John Coleman has branded tonight’s visit of Rochdale as ‘the biggest game of my life’.

Stanley know victory at the Wham Stadium could give their survival hopes a big boost, by moving them five clear of the bottom three and up to 14th.

Rochdale are also fighting for their lives, second bottom in the league, and three points shy of Stanley’s total.

Coleman’s men drew 1-1 at fourth-bottom AFC Wimbledon on Saturday with third-bottom Walsall next up.

And not taking down the importance of tonight’s game, Coleman said: “I’ve made a statement to the players that this is the biggest game of my life.

“Obviously there is the Rochdale connection, but that has nothing to do with it, this could be against Matlock.

“This is the biggest game of my life because we worked so hard to get in to League One and this is a chance to take a giant stride to stay in League One.”

Coleman led Stanley to the League Two title last season and they have given themselves a good platform to secure a second successive season of third tier football.

On how the two compare, Coleman added: “The prize would be the same, but you’re competing with bigger, better teams on meagre results.

“Getting up is hard, but staying up is even harder.

“Four big teams will go down this year, we have to hope it’s not us.”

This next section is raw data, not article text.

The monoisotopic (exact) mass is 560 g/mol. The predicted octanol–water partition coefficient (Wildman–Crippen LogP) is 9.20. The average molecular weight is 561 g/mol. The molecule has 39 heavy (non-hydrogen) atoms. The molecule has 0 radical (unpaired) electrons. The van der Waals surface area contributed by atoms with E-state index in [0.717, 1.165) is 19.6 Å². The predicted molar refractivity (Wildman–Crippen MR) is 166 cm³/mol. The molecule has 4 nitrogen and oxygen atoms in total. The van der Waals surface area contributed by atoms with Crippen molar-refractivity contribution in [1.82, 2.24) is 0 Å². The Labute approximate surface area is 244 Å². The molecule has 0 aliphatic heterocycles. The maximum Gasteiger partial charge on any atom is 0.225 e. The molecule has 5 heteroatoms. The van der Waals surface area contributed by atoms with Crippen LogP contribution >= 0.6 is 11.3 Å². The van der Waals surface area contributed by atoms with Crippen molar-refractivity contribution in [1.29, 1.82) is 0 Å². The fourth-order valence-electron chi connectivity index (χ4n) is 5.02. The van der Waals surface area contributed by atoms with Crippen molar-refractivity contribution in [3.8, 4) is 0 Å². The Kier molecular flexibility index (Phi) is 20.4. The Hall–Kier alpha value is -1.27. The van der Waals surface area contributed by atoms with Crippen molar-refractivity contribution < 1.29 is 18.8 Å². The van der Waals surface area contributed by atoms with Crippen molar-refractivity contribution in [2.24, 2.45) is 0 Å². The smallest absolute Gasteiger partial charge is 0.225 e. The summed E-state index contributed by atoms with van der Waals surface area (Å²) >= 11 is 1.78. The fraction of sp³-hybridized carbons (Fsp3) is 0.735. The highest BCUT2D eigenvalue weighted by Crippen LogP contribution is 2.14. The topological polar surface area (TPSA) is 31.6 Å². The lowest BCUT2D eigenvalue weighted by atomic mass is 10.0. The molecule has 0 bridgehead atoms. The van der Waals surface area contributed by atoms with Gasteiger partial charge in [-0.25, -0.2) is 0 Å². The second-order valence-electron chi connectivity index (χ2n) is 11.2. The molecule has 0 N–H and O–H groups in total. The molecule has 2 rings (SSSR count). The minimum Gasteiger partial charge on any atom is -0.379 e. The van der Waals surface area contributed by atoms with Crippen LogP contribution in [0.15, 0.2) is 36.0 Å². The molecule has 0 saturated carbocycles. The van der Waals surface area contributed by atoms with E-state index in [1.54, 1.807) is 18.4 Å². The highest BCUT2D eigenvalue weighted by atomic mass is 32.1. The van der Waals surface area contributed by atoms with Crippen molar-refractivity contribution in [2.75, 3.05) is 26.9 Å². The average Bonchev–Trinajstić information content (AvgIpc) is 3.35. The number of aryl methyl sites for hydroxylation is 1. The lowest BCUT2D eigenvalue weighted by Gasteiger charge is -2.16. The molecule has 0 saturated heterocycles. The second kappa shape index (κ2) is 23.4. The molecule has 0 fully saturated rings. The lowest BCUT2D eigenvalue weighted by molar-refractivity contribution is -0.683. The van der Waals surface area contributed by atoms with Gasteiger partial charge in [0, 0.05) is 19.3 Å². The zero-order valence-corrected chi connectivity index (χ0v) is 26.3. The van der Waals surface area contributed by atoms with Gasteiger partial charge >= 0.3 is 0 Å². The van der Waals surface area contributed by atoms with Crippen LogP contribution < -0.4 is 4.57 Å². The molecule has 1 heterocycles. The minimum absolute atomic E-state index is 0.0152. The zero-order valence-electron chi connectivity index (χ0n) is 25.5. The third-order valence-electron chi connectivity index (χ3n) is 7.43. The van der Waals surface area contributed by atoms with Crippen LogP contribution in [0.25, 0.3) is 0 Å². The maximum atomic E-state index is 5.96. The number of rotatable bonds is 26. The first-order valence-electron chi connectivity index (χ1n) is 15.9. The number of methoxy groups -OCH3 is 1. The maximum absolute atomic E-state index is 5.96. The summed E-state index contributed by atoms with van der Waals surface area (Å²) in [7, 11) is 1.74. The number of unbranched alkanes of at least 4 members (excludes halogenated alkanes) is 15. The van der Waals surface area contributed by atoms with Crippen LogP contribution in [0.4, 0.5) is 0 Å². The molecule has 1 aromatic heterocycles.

This time last year Stanley were battling for promotion, securing that with a 2-0 win over Yeovil on April 17, 2018.

The boss is looking for a similar performance this time around as Stanley bid for just a second win since February 19.

“They still equate to the same thing,” said Coleman of staying up against winning promotion. “We had to beat Yeovil to get promoted, a lot at stake. We would have had other chances if they didn’t materialise, and this is a similar process. That performance against Yeovil was one of the best that one of my teams has ever put in. We were absolutely magnificent. Hopefully history repeats itself.”

Many of the promotion squad are still around now, with Coleman hoping those experiences can be beneficial.

He added: “Not all of them played, but a lot did, and we have spoken about that.

“They have to go out with that mindsight of going out to win and the quicker you go out and do that the better it is for everyone.”

Though Coleman admits that both nerves and luck could play a ‘massive’ part in the quest for survival.

“You can try and overcome the nerves, and the best way of doing that is by playing well and scoring goals. The only way you can try and get the luck in your favour is to play the game in the opposition half.”